Chinese users can finally try their homegrown ChatGPT equivalents

2 min read
Chinese users can finally try their homegrown ChatGPT equivalents

One month after China announced its provisional measures to oversee generative artificial intelligence, the country has granted approval to the first batch of large language model-empowered services for public use.

Eight generative AI applications have registered with China’s cyberspace authority, including Baidu’s Ernie Bot, ByteDance’s Doubao, Sogou founder’s Baichuan and chatbots built on the lab work of top research institutions like Tsinghua University and Chinese Academy of Sciences.

After two decades of relatively laissez-faire tech policies, China today is clearly more concerned about its control over innovation rather than the speed of development. In recent years, China has created a handful of licensing frameworks to rein in its once-unfettered tech industry, giving it more oversight over the vast volumes of data shaping people’s ideas and lives.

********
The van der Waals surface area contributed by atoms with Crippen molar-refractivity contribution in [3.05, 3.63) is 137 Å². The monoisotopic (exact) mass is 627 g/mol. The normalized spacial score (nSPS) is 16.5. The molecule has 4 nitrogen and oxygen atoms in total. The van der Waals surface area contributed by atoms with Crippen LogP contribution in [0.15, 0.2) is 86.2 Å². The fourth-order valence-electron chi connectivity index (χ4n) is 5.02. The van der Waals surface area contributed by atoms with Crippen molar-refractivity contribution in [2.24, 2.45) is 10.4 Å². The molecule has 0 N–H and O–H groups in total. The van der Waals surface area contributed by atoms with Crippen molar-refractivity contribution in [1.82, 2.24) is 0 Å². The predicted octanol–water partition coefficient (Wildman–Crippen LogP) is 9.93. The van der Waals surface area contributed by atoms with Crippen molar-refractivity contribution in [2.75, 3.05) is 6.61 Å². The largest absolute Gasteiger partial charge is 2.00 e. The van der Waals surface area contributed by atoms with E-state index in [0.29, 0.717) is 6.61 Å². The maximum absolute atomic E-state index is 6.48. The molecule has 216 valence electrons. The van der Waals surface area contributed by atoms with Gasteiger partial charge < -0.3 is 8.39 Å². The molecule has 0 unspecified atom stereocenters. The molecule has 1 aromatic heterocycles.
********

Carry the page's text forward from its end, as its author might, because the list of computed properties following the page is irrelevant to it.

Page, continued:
To launch a game in China, for instance, a company can’t simply publish it on app stores but must go through an extensive filing process that includes rigorous content reviews.

The unpredictable nature of generative AI makes it an obvious target for Chinese authorities, who are among the most proactive in regulating the fast-evolving technology. The AI law requires algorithms that can influence public opinions to be registered with the relevant government organ and stipulates that generative AI service providers must obtain an administrative license to operate in the country.

The successful filings of the LLM chatbots could usher in a period of rapid growth and mass adoption in China months after the tech giants unveiled their ChatGPT counterparts but had to keep access limited to industry insiders. Within a day of the filing announcement, Baidu’s Ernie Bot had climbed to the top of free iOS apps in China, giving the firm’s share price in Hong Kong a modest boost on Thursday.

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